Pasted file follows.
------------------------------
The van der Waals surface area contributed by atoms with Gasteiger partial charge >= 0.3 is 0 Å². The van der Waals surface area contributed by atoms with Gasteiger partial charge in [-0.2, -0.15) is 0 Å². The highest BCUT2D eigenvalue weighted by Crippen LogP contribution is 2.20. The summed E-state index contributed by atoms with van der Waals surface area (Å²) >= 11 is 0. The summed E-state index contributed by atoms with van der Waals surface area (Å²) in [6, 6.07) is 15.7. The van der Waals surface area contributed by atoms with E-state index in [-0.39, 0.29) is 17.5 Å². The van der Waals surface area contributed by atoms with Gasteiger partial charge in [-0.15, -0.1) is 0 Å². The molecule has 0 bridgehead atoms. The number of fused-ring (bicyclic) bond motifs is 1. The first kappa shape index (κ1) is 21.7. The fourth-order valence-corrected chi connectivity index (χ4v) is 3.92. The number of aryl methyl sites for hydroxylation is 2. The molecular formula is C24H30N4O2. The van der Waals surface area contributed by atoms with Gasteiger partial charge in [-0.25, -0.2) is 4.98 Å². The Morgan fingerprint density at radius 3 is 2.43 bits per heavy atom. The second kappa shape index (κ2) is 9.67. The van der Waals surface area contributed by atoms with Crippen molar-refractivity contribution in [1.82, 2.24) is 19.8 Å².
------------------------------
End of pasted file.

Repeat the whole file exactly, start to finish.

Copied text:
The van der Waals surface area contributed by atoms with Gasteiger partial charge >= 0.3 is 0 Å². The van der Waals surface area contributed by atoms with Gasteiger partial charge in [-0.2, -0.15) is 0 Å². The highest BCUT2D eigenvalue weighted by Crippen LogP contribution is 2.20. The summed E-state index contributed by atoms with van der Waals surface area (Å²) >= 11 is 0. The summed E-state index contributed by atoms with van der Waals surface area (Å²) in [6, 6.07) is 15.7. The van der Waals surface area contributed by atoms with E-state index in [-0.39, 0.29) is 17.5 Å². The van der Waals surface area contributed by atoms with Gasteiger partial charge in [-0.15, -0.1) is 0 Å². The molecule has 0 bridgehead atoms. The number of fused-ring (bicyclic) bond motifs is 1. The first kappa shape index (κ1) is 21.7. The fourth-order valence-corrected chi connectivity index (χ4v) is 3.92. The number of aryl methyl sites for hydroxylation is 2. The molecular formula is C24H30N4O2. The van der Waals surface area contributed by atoms with Gasteiger partial charge in [-0.25, -0.2) is 4.98 Å². The Morgan fingerprint density at radius 3 is 2.43 bits per heavy atom. The second kappa shape index (κ2) is 9.67. The van der Waals surface area contributed by atoms with Crippen molar-refractivity contribution in [1.82, 2.24) is 19.8 Å².